Faith Hunter, fantasy writer, was born in Louisiana and raised all over the south. The Skinwalker series, featuring Jane Yellowrock is taking off like a rocket with Skinwalker, Blood Cross, Mercy Blade, Raven Cursed, and Death’s Rival. Her Rogue Mage novels, a dark, urban fantasy series—Bloodring, Seraphs, and Host—feature Thorn St. Croix, a stone mage in a post-apocalyptic, alternate reality, urban fantasy world. These novels are the basis for the role playing game, Rogue Mage (2012).
Under the pen name Gwen Hunter, she writes action-adventure, mysteries, and thrillers. As Faith and Gwen, she has 20+ books in print in 28 countries.
Hunter fell in love with reading in fifth grade, and best loved SiFi, fantasy, and gothic. She decided to become a writer in high school, when a teacher told her she had talent. Now, she writes full-time and works full-time in a hospital lab, (for the benefits) tries to keep house, and is a workaholic with a passion for travel, jewelry making, white-water kayaking, and writing. She and her husband love to RV, traveling with their dogs to whitewater rivers all over the Southeast.
The vampire council has hired skinwalker Jane Yellowrock to hunt and kill one of their own who has broken sacred ancient rules — but Jane quickly realizes that in a community that is thousands of years old, loyalties run deep…
With the help of her witch best friend and local vigilantes, Jane finds herself caught between bitter rivalries — and closer than ever to the secret origin of the entire vampire race. But in a city of old grudges and dark magic, Jane will have to fight to protect both sides, even if no one will protect her.
My rating: 5 of 5 stars
This review is from: Blood Cross (Jane Yellowrock, Book 2) (Mass Market Paperback)
For me to get into Urban Fantasy, the world needs to be exactly parallel to my own, the laws of science obeyed, the cities not so changed as to be unrecognizable. The only difference is that the stuff of nightmares are normal, prowling the cities.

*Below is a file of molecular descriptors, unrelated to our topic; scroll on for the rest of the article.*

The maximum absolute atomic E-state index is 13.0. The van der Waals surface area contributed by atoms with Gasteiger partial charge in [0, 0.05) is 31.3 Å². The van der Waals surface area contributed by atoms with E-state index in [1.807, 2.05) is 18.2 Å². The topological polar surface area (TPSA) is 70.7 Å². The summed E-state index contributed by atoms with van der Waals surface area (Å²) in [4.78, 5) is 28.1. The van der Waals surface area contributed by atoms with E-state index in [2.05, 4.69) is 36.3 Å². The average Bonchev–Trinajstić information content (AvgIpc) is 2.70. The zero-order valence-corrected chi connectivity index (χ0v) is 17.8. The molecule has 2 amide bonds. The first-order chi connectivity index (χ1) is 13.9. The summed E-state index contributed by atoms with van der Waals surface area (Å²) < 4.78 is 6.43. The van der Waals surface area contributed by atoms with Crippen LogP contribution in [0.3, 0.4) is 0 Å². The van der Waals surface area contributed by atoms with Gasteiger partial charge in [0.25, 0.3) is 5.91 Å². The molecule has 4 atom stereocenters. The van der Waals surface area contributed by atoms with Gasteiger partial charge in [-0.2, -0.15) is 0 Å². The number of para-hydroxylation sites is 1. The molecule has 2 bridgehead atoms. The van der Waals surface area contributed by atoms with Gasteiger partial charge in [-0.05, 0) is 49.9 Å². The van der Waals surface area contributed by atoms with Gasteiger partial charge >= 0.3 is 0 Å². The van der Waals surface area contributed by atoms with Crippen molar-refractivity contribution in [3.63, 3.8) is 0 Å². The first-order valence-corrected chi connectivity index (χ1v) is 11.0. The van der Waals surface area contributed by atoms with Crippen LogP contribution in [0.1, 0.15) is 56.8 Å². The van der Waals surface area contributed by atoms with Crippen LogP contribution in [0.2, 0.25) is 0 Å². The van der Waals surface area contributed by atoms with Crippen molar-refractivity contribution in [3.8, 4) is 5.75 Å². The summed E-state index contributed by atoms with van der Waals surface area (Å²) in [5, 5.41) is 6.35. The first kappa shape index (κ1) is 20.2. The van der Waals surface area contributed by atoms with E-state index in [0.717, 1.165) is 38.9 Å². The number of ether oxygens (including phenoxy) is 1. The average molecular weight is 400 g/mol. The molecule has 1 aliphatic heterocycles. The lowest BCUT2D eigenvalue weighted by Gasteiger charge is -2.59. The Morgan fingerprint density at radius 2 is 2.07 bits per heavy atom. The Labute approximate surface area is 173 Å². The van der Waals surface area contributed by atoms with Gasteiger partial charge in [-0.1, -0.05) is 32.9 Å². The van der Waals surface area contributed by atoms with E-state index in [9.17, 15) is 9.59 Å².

When I picked up the first of the series, Skinwalker, I thought, ‘nice book’. But as I delved deeper, it reminded me more like a wine tasting, there was so much more in the glass. Nice wine, with subtle hints of oak, cherry, smoke. The series is a little different in that you need to read two shorts, one on her website called Kits, and one in the anthology Strangebrew to really get up to speed. Though not entirely necessary, it helps.
Like a good wine, the Jane Yellowstone series has a complex web of flavors. Jane is a woman who is discovering exactly what she is, who has lost many of the memories of her youth, and shares her skin with a Beast (Mountain lion), who has her own set of memories she occasionally shares with Jane.
Her abilities to walk in the skin of Beast, as well as other animals, give her the ability to hunt other top predators. She’s a rogue vampire hunter, which seems like a trite role currently, but Faith Hunter’s take is very different. Her best friend, a witch, brings out the softer part of Jane, a need to protect Molly the witches children (Kits, in Beast Speak)
The author is a master of weaving and closing off threads, only to weave another. She offers her own vision as to why Vampires are so closely allied to Christian Icons and explains the myth fully in Blood Cross. She brings in new characters, and finishes others, and gives Jane a chance to grow into her own skin.
To me, some of the most unique parts of the book occurs when Beast gets her chance to ‘speak’. In the way Temple Grandin has explained how animals think more like an autistic, Beast thinks in action, smells, and the present. A very distinct voice to contrast against the very human voice of Jane.
I’m looking forward to more in the series, getting answers to the Cherokee Skinwalker legend and how Jane will grow.